The Gary and Jerri-Ann Jacobs High Tech High
San Diego, CA 2000-2002
In collaboration with The Stichler Group
Opened in September, 2000, The Gary and Jerri-Ann Jacobs High Tech High (HTH) is the first of the High Tech High schools. Its dynamic facility is located on the grounds of the former Navel Training Center in Point Loma (San Diego), CA, in the midst of what is now a thriving mixed-use development that includes adjacent housing, business and retail establishments, cultural institutions, and public plazas and parks. Housing 450 students in grades 9-12, the building was designed as a collaborative effort between the HTH design team and The Stichler Group. The project entails the adaptive reuse and complete renovation of a 38,500 square foot warehouse building, the interior of which boasts saw-tooth skylights which flood the building with natural light, and an exposed steel structural system that runs its entire length. With its ubiquitous technology, flexible spaces, open sight lines, and high-end finishes, the facility is a model for 21st Century teaching and learning.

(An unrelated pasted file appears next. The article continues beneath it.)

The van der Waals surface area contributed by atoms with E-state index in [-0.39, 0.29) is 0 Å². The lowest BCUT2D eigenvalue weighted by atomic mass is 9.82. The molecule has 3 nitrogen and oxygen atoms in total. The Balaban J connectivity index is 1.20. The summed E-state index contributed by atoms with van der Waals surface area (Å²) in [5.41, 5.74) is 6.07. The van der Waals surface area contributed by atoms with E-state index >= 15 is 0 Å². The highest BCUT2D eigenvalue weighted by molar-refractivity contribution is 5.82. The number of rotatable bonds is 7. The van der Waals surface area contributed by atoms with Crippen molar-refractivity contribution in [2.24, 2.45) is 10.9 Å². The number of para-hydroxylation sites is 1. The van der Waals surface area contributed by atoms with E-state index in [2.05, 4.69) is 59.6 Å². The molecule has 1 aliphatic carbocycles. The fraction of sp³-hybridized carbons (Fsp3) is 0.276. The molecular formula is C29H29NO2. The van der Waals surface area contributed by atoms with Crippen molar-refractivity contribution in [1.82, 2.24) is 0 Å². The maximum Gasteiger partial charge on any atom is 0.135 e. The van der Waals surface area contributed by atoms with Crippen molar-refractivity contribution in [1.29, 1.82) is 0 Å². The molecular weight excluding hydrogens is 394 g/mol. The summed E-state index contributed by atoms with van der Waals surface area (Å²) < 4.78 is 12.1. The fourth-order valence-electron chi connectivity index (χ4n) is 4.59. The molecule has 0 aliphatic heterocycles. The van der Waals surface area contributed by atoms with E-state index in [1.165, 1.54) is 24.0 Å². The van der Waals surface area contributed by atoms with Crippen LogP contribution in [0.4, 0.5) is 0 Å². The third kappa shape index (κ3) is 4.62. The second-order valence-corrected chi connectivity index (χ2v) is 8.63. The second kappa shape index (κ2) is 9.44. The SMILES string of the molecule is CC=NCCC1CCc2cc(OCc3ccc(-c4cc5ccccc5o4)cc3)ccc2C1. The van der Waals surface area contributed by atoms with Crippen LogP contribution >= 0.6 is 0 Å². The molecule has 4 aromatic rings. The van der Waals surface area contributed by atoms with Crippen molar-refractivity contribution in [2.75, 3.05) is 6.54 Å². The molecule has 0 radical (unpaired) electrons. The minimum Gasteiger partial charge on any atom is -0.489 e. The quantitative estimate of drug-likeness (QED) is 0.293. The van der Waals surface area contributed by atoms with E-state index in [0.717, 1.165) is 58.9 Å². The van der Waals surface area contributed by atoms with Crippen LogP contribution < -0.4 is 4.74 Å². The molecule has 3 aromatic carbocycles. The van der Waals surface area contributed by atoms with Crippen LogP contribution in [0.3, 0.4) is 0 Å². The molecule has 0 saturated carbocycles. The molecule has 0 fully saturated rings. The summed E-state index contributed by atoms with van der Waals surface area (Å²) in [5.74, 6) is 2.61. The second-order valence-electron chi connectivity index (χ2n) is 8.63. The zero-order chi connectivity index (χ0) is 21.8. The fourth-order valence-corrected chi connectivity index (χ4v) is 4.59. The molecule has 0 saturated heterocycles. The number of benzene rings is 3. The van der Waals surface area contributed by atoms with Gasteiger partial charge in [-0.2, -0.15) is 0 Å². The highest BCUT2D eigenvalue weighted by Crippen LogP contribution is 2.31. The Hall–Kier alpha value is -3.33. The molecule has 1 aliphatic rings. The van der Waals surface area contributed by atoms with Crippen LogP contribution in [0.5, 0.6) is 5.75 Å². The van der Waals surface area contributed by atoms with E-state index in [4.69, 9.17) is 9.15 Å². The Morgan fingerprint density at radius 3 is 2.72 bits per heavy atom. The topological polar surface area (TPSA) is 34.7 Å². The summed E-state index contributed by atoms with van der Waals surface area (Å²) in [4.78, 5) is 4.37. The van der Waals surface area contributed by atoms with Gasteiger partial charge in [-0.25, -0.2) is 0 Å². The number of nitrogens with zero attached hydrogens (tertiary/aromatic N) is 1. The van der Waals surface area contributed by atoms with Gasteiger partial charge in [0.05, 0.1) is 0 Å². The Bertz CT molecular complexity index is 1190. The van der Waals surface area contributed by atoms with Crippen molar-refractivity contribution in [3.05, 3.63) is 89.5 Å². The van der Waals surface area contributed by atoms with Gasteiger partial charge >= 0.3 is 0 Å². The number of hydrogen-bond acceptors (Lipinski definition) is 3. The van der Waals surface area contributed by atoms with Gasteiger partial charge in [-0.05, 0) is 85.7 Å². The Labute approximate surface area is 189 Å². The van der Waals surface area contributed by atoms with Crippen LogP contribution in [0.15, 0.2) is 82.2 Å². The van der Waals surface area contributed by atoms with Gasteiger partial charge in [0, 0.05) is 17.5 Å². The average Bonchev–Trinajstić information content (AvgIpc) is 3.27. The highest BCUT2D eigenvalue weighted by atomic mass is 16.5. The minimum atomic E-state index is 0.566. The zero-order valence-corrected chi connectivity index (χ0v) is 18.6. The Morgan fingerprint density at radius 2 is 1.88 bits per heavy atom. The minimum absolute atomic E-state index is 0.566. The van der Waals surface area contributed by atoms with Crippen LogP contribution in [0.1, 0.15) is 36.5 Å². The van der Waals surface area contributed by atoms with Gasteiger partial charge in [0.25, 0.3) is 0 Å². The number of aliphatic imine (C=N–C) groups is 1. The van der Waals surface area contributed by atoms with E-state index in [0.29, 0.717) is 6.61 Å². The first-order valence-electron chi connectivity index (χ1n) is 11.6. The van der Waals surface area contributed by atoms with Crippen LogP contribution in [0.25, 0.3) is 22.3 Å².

Visitors often remark upon entering, that HTH feels more like a high-performance work environment than a school. Exhibitions of student artwork and academic projects are displayed throughout the building, making learning highly evident and interactive. In addition to housing one of the most advanced high school 3-D modeling and animation labs in the country, the facility houses state-of-the-art biochemistry, engineering, and robotics labs. A large and centrally located “commons” room serves as the intellectual hub of the school, a space for whole-school meetings, and a backdrop for the formal and informal presentation of student work. Circulation throughout the building takes place along “galleries,” each showcasing student projects and offering multiple vistas into the school’s seminar rooms (classrooms) and administrative spaces. Many of the school’s 18 seminar rooms are clustered around unprogrammed, open “studio” spaces, thus creating smaller “neighborhoods” within the building. This approach was expanded upon in the design of the second HTH school, High Tech Middle.